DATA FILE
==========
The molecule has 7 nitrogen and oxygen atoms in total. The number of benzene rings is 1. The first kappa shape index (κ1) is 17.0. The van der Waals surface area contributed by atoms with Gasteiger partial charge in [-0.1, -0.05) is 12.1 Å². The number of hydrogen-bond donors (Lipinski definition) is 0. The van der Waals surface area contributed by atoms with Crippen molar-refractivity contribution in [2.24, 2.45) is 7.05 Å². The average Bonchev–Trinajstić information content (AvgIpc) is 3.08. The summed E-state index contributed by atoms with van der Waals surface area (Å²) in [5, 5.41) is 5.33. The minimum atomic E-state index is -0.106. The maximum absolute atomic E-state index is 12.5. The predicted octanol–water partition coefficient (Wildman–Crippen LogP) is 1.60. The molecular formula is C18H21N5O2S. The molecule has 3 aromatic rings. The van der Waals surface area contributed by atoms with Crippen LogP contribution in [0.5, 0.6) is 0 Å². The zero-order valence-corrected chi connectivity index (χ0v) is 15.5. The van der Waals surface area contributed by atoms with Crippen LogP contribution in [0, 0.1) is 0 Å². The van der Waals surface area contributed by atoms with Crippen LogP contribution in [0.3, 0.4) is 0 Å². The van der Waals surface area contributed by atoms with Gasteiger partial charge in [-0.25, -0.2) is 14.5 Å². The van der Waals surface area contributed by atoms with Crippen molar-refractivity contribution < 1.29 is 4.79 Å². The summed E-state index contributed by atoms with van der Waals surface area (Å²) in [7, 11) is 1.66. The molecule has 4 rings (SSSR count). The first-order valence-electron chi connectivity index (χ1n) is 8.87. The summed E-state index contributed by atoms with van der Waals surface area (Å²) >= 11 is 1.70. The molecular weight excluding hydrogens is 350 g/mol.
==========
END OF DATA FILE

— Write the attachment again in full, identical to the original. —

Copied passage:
The molecule has 7 nitrogen and oxygen atoms in total. The number of benzene rings is 1. The first kappa shape index (κ1) is 17.0. The van der Waals surface area contributed by atoms with Gasteiger partial charge in [-0.1, -0.05) is 12.1 Å². The number of hydrogen-bond donors (Lipinski definition) is 0. The van der Waals surface area contributed by atoms with Crippen molar-refractivity contribution in [2.24, 2.45) is 7.05 Å². The average Bonchev–Trinajstić information content (AvgIpc) is 3.08. The summed E-state index contributed by atoms with van der Waals surface area (Å²) in [5, 5.41) is 5.33. The minimum atomic E-state index is -0.106. The maximum absolute atomic E-state index is 12.5. The predicted octanol–water partition coefficient (Wildman–Crippen LogP) is 1.60. The molecular formula is C18H21N5O2S. The molecule has 3 aromatic rings. The van der Waals surface area contributed by atoms with Crippen LogP contribution in [0.5, 0.6) is 0 Å². The zero-order valence-corrected chi connectivity index (χ0v) is 15.5. The van der Waals surface area contributed by atoms with Crippen LogP contribution in [0, 0.1) is 0 Å². The van der Waals surface area contributed by atoms with Crippen LogP contribution in [0.3, 0.4) is 0 Å². The van der Waals surface area contributed by atoms with Gasteiger partial charge in [-0.25, -0.2) is 14.5 Å². The van der Waals surface area contributed by atoms with Crippen molar-refractivity contribution < 1.29 is 4.79 Å². The summed E-state index contributed by atoms with van der Waals surface area (Å²) in [7, 11) is 1.66. The molecule has 4 rings (SSSR count). The first-order valence-electron chi connectivity index (χ1n) is 8.87. The summed E-state index contributed by atoms with van der Waals surface area (Å²) >= 11 is 1.70. The molecular weight excluding hydrogens is 350 g/mol.